Over the past year household incomes in the UK grew by just 1.5% but outstanding car loans, credit card balances and personal loans rose by 10%.
That 8.5% gap is one measure of the increasingly difficult task most people face of putting food on the table, keeping warm in winter, paying for rent and travel. Every day.
It doesn’t include student loans or mortgages.
The average total debt per household – including mortgages (but not student debt) – was £56,731 in May. That’s an average debt of £29,698, around 113.5% of average earnings for every adult in the UK.
Neither does it include every household’s share in government debt. That adds another £65,000 you are responsible for but maybe didn’t know about. And despite the strongest of the government’s intentions the national debt just keeps on growing.
The Bank of England is getting increasingly worried that its limited powers over lending won’t stop what it calls a “spiral of complacency” brought on by low interest rates and lenders eager for business.
The spiral works just fine until interest rates rise and the music stops.
With inflation threatening to take hold, three external members of the Bank’s Monetary Policy Committee voted for a rate increase at its recent meeting. Ian McCafferty, Michael Saunders and Kristin Forbes wanted to raise rates by a quarter of a point to 0.5% but were outvoted by four full-time Bank staff members, including Governor Mark Carney.
The Bank doesn’t want to be responsible for tipping the economy into recession.
The Office for Budget Responsibility which watches the government’s back on money matters, last week warned that Britain’s public finances are in worse shape to withstand a recession than they were on the eve of the financial crash – almost exactly ten years ago.
The OBR says a new recession is inevitable. This, the fall-out from Brexit, and the growing pressure from people who have had enough of austerity will add to the need for even more debt.
But don’t expect much generosity from chancellor Philip Hammond in the autumn budget. Like every government of every country caught up on the capitalist global economy, the UK is subject to forces much more powerful.
Driven by soaring levels of credit and debt essential to keep production on track – like those car loans the BofE is so worried about – and the profits flowing from the 99.9% to the 0.1%, the global economy is careering towards the abyss.
And there is the problem – reduce the debt and people can’t borrow to buy cars. All those car companies who are threatening to leave the UK might be blaming Brexit, but there’s a bigger story. If the credit lines tighten and the cars aren’t sold, the production has to cease altogether.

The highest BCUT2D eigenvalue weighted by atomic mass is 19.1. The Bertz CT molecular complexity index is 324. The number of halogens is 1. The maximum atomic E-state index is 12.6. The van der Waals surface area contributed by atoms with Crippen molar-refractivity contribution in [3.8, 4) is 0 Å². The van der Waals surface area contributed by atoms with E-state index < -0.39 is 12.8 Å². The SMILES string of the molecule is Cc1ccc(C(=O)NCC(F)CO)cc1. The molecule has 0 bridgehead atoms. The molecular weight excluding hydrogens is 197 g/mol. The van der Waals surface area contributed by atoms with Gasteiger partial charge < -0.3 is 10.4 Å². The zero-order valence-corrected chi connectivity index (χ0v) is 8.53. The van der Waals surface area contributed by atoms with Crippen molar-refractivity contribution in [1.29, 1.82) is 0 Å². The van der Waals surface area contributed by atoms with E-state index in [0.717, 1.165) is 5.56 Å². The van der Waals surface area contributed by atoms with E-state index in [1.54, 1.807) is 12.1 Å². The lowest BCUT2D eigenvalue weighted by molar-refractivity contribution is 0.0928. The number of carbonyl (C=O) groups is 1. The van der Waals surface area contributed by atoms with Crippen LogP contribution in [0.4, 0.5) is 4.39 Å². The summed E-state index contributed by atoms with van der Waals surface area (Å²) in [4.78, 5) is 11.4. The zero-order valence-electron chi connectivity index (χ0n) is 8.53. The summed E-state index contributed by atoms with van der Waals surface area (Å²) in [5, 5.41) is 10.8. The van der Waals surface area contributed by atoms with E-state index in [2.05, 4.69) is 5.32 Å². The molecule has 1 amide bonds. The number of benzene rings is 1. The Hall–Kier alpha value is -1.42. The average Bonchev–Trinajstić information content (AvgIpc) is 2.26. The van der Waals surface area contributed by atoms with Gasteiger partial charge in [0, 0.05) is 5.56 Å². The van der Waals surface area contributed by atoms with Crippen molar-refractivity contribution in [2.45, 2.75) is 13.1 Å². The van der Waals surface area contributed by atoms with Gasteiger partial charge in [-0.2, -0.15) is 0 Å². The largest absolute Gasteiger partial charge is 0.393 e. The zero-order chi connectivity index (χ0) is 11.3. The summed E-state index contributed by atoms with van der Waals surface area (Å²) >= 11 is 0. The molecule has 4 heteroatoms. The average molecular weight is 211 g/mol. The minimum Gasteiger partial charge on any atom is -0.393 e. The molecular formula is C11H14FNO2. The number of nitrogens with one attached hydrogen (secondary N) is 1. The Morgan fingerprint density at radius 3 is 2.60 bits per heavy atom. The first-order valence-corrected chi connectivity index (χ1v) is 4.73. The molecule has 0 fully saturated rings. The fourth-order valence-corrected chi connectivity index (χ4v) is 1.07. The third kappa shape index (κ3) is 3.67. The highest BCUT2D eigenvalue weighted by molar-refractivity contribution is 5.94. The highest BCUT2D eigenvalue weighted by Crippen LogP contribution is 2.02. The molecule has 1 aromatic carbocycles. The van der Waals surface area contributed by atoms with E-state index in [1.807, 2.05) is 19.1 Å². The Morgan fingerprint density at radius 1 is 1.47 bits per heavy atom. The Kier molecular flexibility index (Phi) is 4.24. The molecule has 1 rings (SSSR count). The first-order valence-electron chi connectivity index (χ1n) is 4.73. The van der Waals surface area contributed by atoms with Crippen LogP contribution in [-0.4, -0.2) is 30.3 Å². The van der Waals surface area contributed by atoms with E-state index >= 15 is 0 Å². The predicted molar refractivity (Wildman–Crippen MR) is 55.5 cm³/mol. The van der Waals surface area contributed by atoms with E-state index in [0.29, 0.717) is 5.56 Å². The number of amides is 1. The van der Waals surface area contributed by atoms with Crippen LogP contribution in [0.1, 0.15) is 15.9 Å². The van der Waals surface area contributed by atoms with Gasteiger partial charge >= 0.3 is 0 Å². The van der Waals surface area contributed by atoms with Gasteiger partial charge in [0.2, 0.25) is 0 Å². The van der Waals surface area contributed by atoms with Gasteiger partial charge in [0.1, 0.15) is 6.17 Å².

So that’s why the proportion of global debt to levels of global production (GDP) are 40% higher than they were on the eve of the 2008-2009 global meltdown.
The fact is, the capitalist economy can’t exist without debt, but whilst the profits flow to the already super-rich, the repayments are down to the rest of us.
Nobody knows that better than the impossibly-indebted Greeks, where the Syriza government, forced by the European Union to deepen and lengthen its brutal programme of austerity, is now turning to the international bond markets for more, as it hangs on for another gruelling year.
The IMF has consistently called on the EU to write off or restructure at least some of the Greek debt but the EU won’t relent. Without that relief, the IMF has estimated that Greece’s public debt to GDP ratio will rise from an already excessively high 180% today to an even more staggering 275% by 2060.
The Institute of International Finance latest report on “financial leverage” was the most troubling of all yet, says financial bloggers ZeroHedge. It is reminiscent of the situation on the eve of the last financial crash when the house of cards collapsed.
What it found was that in a period of so-called “coordinated growth”, global debt hit a new all time high of $217 trillion, or over 327% of global GDP, up from $149 trillion and 276% of GDP over the past decade.
With central banks already acknowledging they don’t have the funds for another bail-out, the warning signs are ominous. Remaking the economy on a co-operative foundation is fast becoming a practical necessity because the burden of another crash will be too much for the 99% to carry.